Reflections

My 5 Best Books of 2020

By December 28, 2020 One Comment

            I’d be hard-pressed to think of a habit that has had a more substantial impact on my life than reading. My passion in life is teaching, which, I believe, presupposes the decision to be a constant learner. Reading broadly across several categories moves me toward that destination.

            One of the hacks I use to read more is to read at different times during the day. Since my mood and energy vary depending on the time, I have several books going simultaneously. I read more devotionally oriented books in the morning, personal growth during the day, and novels at night. Variety keeps me reading and feeds me according to what I am able to receive.

            This past year, reading was incredibly fruitful for me. So, I thought I would share 5 of my favorite books from this past year. Whether you read on a Kindle, prefer to turn paper pages, or listen to your pages through audiobooks, these books are worth a look.

            Here we go:

Glittering Vices: A New Look at the Seven Deadly Sins and Their Remedies by Rebecca Konydyk Deyoung – My initial attraction to this book was the title. DeYoung is a medieval philosophy professor who writes a deep dive into what we know as the “seven deadly sins.” Though the book is extremely dense, she provides constant insights into the subtle workings and rationalizations that underlie our daily actions. Couple this with thoughtful suggestions about making progress in combating these tendencies and the book had me underlining every other word. This book is a must-read for those who don’t mind working at reading.

Play: How it Shapes the Brain, Opens the Imagination, and Invigorates the Soul by Stuart Brown – Stuart Brown opened my eyes to a gap in the way I thought about my days. He moves beyond the categories of work and rest and relaxation to express the critical place that play fills in making us human and keeping us happy. Play mixes personal anecdotes with detailed research to expand the ways we think about having fun. One of my favorite insights from Playwas his description of the eight different play personality types. This is not a lightweight book, yet Brown manages to make Play fun to read.

The Next Right Thing: A Simple, Soulful Practice for Making Life Decisions by Emily P. Freeman – This book surprised me. Initially, I imagined a simple encouragement to live moment by moment, making the choice to “do the right thing.” Right from the beginning, Freeman showed a depth of thought that I knew I wanted to take time to savor. The chapters are short, so I made this into one of the books for my devotional time. The Next Right Thing turned into a broad assortment of wisdom inspirations. Her style is comfortable without being light. Though she writes from the female perspective, the book’s insights clearly crossed gender boundaries.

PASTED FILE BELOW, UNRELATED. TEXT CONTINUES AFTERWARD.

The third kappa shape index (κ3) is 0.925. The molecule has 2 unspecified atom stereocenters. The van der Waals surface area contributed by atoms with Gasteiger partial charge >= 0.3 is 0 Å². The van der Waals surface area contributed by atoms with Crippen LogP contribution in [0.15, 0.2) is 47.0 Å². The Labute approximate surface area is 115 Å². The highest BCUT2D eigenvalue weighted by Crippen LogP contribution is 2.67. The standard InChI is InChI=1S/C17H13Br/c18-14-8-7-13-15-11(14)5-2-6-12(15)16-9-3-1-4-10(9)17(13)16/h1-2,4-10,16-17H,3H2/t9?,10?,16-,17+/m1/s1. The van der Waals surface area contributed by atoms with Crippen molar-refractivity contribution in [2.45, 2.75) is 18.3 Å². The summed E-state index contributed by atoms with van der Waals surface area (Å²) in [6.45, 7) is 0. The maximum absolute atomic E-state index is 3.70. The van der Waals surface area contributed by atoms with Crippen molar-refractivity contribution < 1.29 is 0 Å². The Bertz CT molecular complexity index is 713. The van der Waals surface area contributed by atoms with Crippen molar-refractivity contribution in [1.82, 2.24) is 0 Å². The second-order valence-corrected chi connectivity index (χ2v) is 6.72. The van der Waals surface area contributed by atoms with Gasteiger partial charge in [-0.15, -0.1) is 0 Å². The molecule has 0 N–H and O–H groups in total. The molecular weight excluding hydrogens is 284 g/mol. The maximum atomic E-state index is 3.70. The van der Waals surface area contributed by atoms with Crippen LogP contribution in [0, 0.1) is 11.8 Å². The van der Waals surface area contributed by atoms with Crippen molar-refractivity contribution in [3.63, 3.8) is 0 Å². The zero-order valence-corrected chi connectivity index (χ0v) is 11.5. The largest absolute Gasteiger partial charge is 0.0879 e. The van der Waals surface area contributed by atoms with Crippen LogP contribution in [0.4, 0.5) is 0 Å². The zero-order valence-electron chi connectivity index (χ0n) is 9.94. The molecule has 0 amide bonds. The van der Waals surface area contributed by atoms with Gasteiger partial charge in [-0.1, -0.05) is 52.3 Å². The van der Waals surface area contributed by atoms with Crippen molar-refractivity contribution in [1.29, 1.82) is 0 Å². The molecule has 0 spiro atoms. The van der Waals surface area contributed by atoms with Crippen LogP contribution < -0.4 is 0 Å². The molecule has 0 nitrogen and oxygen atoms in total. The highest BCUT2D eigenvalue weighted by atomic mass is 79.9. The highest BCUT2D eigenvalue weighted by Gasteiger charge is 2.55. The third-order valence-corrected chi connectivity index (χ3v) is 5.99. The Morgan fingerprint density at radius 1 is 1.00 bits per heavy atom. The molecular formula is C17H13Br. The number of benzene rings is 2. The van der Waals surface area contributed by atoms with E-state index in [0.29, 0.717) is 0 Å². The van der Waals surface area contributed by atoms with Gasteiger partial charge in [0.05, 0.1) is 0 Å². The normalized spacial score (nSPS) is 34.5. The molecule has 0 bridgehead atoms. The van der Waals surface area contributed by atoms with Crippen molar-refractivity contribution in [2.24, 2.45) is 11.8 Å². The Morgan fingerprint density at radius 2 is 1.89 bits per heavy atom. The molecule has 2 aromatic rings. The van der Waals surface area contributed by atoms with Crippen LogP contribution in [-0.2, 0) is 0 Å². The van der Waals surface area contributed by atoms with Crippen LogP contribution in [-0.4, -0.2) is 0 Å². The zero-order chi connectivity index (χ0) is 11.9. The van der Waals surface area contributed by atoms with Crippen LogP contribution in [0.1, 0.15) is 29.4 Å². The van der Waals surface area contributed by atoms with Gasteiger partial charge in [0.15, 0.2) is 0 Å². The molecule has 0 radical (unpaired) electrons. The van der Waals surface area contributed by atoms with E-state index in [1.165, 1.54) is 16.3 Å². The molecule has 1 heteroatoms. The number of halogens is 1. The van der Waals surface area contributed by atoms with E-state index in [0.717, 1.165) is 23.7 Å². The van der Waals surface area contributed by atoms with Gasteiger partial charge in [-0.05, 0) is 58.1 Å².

The Chronicles of Narnia by C.S. Lewis – I’m cheating here. The Chronicles are a classic compilation of seven short fantasy novels from one of the greatest writers of all time (in my humble opinion). Though typically considered children’s stories, the forays through Narnia by the Pevensie children delight the imagination of child and adult alike. I read these novels at night as part of my relaxed reading and found insights in every book which explained why Jesus said, “unless you change and become like little children you cannot enter the Kingdom of heaven” (Matt. 18:3). If it’s been awhile since you’ve read these stories, or you’ve never had the pleasure, cast off your sophistication bias and indulge in the delights of Narnia.

The Shallows: What the Internet Is Doing to Our Brains by Nicholas Carr – This 2011 Pullitzer Prize winner is well worth the read. Even as one who has delved wholly into the impact of technology in our daily lives, Carr takes the research to new levels. He explains clearly the concept of neuroplasticity (our brains are continually changing) and then expounds on the many ways we are being re-formed by gadgets, apps, games, and the Internet. What I found unexpected was his practical suggestions for balancing the impact of technology in a healthy way. Even though his study is practically ancient history in our rapidly evolving techno-world, he still comes through as a needed voice of sanity.

Enjoy your reading! Happy New Year!

Join the discussion One Comment

  • Mimi McCully says:

    Thanks for the suggestions Tommy. My job was eliminated in November, so think I will start with The Next Right Step. Happy New Year to you and yours.

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